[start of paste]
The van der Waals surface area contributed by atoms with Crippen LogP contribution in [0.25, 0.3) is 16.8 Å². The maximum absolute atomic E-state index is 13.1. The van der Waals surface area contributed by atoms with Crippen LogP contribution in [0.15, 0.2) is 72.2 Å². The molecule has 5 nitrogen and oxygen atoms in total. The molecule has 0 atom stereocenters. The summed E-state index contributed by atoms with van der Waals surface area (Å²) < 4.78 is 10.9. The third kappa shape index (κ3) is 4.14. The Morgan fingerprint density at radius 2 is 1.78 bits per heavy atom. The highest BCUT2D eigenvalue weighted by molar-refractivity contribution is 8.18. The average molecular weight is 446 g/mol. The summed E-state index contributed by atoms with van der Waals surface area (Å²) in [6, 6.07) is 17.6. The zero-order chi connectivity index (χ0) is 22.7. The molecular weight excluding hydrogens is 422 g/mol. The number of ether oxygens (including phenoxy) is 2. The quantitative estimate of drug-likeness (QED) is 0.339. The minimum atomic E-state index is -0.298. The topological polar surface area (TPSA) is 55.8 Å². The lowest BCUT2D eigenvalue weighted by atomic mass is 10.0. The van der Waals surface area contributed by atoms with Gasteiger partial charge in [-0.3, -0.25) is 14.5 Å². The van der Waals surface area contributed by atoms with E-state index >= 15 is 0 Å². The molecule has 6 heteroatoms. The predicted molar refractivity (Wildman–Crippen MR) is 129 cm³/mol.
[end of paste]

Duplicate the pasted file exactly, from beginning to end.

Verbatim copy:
The van der Waals surface area contributed by atoms with Crippen LogP contribution in [0.25, 0.3) is 16.8 Å². The maximum absolute atomic E-state index is 13.1. The van der Waals surface area contributed by atoms with Crippen LogP contribution in [0.15, 0.2) is 72.2 Å². The molecule has 5 nitrogen and oxygen atoms in total. The molecule has 0 atom stereocenters. The summed E-state index contributed by atoms with van der Waals surface area (Å²) < 4.78 is 10.9. The third kappa shape index (κ3) is 4.14. The Morgan fingerprint density at radius 2 is 1.78 bits per heavy atom. The highest BCUT2D eigenvalue weighted by molar-refractivity contribution is 8.18. The average molecular weight is 446 g/mol. The summed E-state index contributed by atoms with van der Waals surface area (Å²) in [6, 6.07) is 17.6. The zero-order chi connectivity index (χ0) is 22.7. The molecular weight excluding hydrogens is 422 g/mol. The number of ether oxygens (including phenoxy) is 2. The quantitative estimate of drug-likeness (QED) is 0.339. The minimum atomic E-state index is -0.298. The topological polar surface area (TPSA) is 55.8 Å². The lowest BCUT2D eigenvalue weighted by atomic mass is 10.0. The van der Waals surface area contributed by atoms with Gasteiger partial charge in [-0.3, -0.25) is 14.5 Å². The van der Waals surface area contributed by atoms with E-state index >= 15 is 0 Å². The molecule has 6 heteroatoms. The predicted molar refractivity (Wildman–Crippen MR) is 129 cm³/mol.